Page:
Best practices in implementation

  • Hire high-quality coaches: Coaches deliver or refer students to nearly all services a program has to offer. Therefore, coaches must have small enough caseloads (often 100-150 students per coach, which is roughly half of the national average) to maximize their impact. By prioritizing the recruitment and hiring of enough coaches to keep caseloads small, coaches will be better positioned to offer the personalized support students need to succeed.
  • Reach students early: While approaches vary depending on target population, many programs engage with students while they are still in high school. This can include information sessions on college financing options, recruitment materials to raise awareness of on-campus supports, and partnering with high school academic advisors to facilitate smoother transitions. Early student engagement can increase the likelihood that students will attend college, and, once on campus, can serve as the foundation of a stronger relationship between students and coaches.
  • Secure local government and campus leader support: Executives both in local government and on college campuses can increase the likelihood of a program’s success through two channels: investment and vocal support. From a financial perspective, championing a program can boost support for public funding. Furthermore, high profile champions can encourage stronger collaboration between local high schools and the program; increased student and family awareness of available resources; and a higher level of buy-in among campus staff (professors, tutors, bursar, etc.), to whom a coach often refers students for additional services.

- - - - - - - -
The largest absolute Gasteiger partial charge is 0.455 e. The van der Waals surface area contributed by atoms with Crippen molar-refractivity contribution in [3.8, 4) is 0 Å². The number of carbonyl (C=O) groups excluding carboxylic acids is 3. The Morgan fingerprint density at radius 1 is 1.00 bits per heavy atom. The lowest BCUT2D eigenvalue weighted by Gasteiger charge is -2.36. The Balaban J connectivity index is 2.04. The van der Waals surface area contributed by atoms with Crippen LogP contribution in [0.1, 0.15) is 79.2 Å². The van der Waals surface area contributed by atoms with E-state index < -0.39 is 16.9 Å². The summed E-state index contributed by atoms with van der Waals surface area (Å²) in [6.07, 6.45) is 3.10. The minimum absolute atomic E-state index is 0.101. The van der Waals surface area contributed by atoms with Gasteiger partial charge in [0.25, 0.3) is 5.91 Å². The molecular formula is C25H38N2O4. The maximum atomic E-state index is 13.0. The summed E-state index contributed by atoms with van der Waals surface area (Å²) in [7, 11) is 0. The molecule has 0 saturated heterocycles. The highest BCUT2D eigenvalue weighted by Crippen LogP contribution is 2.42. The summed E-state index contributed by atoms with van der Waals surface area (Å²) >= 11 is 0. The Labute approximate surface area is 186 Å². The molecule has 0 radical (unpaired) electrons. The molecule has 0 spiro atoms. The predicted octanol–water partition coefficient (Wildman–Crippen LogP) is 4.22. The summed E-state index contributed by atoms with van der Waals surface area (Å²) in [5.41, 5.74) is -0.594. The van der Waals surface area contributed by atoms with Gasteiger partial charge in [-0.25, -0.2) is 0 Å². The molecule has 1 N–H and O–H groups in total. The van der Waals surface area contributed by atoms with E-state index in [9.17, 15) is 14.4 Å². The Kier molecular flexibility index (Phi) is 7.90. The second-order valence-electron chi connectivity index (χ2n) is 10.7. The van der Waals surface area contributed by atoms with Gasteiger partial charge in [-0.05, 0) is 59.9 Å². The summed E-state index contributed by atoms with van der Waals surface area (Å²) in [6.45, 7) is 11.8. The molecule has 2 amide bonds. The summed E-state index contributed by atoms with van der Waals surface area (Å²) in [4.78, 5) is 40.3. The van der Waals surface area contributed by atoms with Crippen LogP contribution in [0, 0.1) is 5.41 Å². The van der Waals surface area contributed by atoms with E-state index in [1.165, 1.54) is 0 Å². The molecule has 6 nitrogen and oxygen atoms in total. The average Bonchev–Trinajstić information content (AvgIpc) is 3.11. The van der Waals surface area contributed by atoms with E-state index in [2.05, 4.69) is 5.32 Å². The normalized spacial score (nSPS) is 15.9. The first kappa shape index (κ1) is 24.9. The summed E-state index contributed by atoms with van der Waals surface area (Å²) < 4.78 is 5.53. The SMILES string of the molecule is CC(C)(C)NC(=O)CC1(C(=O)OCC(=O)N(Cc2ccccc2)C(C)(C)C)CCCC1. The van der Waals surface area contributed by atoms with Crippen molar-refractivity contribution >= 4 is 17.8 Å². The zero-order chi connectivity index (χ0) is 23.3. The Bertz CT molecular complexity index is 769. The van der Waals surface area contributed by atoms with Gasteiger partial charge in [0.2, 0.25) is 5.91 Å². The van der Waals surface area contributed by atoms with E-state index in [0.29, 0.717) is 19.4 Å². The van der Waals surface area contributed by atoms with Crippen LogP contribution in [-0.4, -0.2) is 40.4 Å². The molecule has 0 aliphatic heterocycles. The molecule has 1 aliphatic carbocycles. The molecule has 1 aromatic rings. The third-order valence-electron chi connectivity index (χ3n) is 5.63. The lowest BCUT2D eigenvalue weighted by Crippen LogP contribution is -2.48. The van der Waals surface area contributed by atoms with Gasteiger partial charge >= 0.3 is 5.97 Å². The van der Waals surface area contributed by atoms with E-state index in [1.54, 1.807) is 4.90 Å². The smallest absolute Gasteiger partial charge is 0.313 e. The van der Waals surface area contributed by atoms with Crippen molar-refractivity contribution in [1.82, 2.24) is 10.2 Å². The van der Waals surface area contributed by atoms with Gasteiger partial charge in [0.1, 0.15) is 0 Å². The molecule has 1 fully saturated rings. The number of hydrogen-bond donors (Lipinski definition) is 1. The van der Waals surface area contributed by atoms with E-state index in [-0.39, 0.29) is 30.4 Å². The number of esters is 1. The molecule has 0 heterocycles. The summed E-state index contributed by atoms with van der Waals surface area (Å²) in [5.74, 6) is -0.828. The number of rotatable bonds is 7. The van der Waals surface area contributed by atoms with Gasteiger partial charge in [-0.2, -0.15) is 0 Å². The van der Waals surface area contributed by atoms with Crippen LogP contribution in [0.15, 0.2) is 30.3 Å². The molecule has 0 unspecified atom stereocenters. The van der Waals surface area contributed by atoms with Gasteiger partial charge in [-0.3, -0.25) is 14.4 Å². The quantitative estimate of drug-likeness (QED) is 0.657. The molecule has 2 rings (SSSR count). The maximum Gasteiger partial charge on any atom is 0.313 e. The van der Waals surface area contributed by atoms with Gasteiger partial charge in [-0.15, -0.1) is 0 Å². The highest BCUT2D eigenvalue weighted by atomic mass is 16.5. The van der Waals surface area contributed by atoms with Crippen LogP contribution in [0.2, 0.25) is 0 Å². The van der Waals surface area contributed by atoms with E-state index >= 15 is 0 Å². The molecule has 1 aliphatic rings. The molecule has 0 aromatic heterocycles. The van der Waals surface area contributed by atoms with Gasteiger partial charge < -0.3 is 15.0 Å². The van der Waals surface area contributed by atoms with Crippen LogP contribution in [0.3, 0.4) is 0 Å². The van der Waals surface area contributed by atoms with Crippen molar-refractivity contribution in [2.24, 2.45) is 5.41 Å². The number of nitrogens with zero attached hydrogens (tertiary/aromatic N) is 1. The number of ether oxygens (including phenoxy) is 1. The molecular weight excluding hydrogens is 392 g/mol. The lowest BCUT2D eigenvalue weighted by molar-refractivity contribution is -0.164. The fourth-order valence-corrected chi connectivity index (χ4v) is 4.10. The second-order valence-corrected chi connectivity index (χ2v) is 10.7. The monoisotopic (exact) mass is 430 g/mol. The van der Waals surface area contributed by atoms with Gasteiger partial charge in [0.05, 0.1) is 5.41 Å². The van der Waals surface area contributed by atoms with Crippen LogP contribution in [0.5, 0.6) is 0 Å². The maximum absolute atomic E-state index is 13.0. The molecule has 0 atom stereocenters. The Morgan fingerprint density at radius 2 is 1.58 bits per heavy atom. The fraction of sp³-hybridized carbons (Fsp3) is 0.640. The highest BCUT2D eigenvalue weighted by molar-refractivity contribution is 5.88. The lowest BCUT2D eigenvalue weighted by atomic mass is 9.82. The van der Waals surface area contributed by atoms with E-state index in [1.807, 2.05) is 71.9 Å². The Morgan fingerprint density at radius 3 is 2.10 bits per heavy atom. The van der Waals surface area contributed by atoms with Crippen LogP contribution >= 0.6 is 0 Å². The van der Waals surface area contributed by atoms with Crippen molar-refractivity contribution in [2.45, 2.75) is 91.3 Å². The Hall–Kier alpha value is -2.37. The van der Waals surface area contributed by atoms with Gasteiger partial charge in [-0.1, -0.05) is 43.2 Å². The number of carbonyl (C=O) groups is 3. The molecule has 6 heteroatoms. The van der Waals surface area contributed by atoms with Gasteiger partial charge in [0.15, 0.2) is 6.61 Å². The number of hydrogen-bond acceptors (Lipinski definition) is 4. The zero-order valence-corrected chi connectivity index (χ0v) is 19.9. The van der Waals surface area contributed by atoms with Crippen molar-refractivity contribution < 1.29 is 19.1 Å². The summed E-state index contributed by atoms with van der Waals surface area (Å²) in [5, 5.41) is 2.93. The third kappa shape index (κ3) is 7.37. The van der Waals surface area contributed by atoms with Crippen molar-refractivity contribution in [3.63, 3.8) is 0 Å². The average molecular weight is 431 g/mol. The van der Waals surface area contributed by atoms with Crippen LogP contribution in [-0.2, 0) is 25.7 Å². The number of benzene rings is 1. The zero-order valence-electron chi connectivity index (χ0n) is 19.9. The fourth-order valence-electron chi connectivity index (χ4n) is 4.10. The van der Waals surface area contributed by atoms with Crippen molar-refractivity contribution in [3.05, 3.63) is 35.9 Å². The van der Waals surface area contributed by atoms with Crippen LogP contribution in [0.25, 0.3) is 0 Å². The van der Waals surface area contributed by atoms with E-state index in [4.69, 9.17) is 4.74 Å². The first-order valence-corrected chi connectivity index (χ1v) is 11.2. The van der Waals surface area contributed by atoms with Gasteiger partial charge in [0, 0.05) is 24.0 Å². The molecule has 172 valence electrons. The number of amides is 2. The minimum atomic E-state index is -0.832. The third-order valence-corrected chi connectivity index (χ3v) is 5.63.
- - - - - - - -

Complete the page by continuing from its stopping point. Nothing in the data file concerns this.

• Measure and refine student-level interventions: In addition to the coaches themselves, another key investment is in data management tools that allow coaches to track the impact of supports they provide to students (i.e. whether a particular tutor is helping a student achieve stronger outcomes). Such data collection and analysis can foster a culture of continuous improvement and demonstrate the value of the program to funders and internal stakeholders.

Evidence-based examples

Online learning platform and community providing subsidized courses and learning materials to students 
Post-secondary enrollment and graduation
Strong
Comprehensive suite of services for community college students, including academic, financial, and logistical assistance
Post-secondary enrollment and graduation
Proven
Provides Detroit Public Schools graduates with scholarships to attend local colleges tuition-free and a range of supports once they are enrolled
Post-secondary enrollment and graduation
Strong
Supplementary courses or seminars instructing new college students on subjects that can improve their college experience academically, personally, and socially
Post-secondary enrollment and graduation
Strong
Individualized coaching for students to address academic and nonacademic barriers to remaining in college through graduation
Post-secondary enrollment and graduation
Promising
Comprehensive support services focused on community college completion and transition to a career or 4-year institution
Post-secondary enrollment and graduation
Promising
Financial, academic, and support services for college students
Post-secondary enrollment and graduation
Promising
Financial aid for post-secondary students conditional on achieving certain academic benchmarks
Post-secondary enrollment and graduation
Promising
Programming aiming to reduce college students’ social isolation and its effects on academic achievement
Post-secondary enrollment and graduation
Promising